Road to Renovation
Comea started out with roughly $300,000 in grant money to renovate the place, Bocanegra said. When the project began in July 2022, Comea staff hoped Stages would be completed sometime in 2023. However, improving the heavily deteriorated condition of the motel’s rooms has been a costly and time-consuming process, Bocanegra said. Staff needed to install new fire sprinkler systems, remove leftover trash, repair water-damaged floors and draw up a new site plan, among other things.
“In some of the rooms there isn’t even glass on the windows,” she said. “The door frames are so broken up that we can’t even lock the doors — we have to board the rooms up. It’s way worse than what we had anticipated.”
Comea has spent $600,000 toward infrastructure expenses, with additional funding coming from the Federal Home Loan Grant of Dubois Affordable Housing Program. Now, Bocanegra said, the shelter is out of money for renovations. Staff are in the process of writing a $1 million grant request to the same Dubois program, which should cover the remain remodeling costs. If their request is approved, Comea will receive the funds in spring 2024 and complete Stages in September of that year.
To help cover part of the remodeling costs, Comea created an adopt-a-room program, which allows community members or businesses to pay $25,000 toward renovating a standard room and $30,000 for an ADA-accessible one. The three completed rooms all had local donors, Bocanegra said.
The End Goal
Although the process is taking longer than expected, people are ready to have an initiative like Stages, Bocanegra said. There is already a waitlist for the two other rooms.
“We have so much interest in it, it really isn’t going to be that hard to fill them,” she said.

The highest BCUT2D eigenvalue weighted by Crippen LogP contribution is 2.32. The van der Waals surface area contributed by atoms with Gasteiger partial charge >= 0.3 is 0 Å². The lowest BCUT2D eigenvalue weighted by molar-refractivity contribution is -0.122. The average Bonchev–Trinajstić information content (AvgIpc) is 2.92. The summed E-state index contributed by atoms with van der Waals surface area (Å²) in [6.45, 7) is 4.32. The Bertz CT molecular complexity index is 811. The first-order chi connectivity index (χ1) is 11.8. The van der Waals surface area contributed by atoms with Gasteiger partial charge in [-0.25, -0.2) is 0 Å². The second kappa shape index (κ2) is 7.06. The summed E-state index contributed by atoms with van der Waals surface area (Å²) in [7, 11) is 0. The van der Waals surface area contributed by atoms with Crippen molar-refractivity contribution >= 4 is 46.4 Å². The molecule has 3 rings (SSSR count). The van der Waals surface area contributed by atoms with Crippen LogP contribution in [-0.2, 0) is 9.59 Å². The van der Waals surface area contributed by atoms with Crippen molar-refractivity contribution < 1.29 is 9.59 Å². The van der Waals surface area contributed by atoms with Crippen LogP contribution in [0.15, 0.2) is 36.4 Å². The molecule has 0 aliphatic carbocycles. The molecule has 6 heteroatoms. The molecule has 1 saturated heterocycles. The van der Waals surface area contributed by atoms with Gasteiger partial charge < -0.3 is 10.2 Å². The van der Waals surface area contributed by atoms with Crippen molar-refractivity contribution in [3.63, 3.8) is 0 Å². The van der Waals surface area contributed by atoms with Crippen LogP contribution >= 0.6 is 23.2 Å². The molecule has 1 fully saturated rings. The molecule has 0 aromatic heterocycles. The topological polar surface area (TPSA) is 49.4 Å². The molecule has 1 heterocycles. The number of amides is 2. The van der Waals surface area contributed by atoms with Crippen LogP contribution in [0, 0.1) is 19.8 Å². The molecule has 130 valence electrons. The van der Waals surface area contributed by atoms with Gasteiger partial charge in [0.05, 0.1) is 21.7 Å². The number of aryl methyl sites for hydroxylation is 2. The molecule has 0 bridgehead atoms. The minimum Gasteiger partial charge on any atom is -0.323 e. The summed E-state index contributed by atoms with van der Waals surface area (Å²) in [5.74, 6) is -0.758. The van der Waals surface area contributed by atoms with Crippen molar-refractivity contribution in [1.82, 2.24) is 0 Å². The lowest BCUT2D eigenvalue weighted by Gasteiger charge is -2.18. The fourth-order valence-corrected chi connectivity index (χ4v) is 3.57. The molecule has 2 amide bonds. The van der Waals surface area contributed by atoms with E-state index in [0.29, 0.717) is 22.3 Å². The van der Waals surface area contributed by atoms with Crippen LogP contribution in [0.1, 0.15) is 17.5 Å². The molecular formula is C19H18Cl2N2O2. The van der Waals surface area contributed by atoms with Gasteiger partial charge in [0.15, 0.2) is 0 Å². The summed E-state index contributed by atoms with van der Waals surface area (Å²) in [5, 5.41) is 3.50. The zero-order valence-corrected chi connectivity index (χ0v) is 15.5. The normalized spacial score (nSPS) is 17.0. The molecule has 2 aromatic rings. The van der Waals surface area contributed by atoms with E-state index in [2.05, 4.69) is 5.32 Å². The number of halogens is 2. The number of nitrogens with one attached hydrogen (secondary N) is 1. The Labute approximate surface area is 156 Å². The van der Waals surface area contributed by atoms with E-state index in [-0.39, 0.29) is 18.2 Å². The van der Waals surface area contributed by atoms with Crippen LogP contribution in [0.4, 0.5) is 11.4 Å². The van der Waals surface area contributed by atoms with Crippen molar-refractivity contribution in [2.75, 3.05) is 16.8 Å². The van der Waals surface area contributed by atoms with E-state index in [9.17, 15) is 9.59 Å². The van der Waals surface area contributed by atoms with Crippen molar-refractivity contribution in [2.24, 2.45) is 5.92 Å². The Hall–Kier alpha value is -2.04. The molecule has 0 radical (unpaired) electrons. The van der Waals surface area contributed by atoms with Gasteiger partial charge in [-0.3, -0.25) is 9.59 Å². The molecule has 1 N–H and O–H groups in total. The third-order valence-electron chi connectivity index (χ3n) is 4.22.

A transitional housing program is an asset to any community, said Jeff Curtsinger, case manager for Recover Wyoming. An addiction treatment center based in Cheyenne, Recover Wyoming partners with Comea to provide alcohol and substance abuse recovery resources. Center staff will also be available at the Stages Transition Center when it opens.
Curtsinger, who moved to the city in August 2022, used to work at the Yakima Union Gospel Mission in Washington. The organization helped people get clean and off the street, he said, and offered a similar housing program. Such resources are abundant in Washington, Curtsinger said, but in Wyoming, not so much. He’s glad to see Comea spearhead the Stages program.
“I’m glad to see Comea do it, and will help in any way I can,” he said.
Like Curtsinger, Wells believes the program can help vulnerable community members find a place to get back on their feet.
“What [Bocanegra] has in mind for this is over-the-hill cool,” he said. “There are a lot of people who can benefit from this.”
Wells plans to have his cataracts fixed before he starts actively looking for a new apartment. For now, though, he’s grateful to have a place to call home.
“I’m just happy as hell to be here,” he said. “I was so uncertain, I didn’t know what would happen from day to day, but I just kept moving forward, kept thinking positive. I’m grateful that tomorrow is another day.”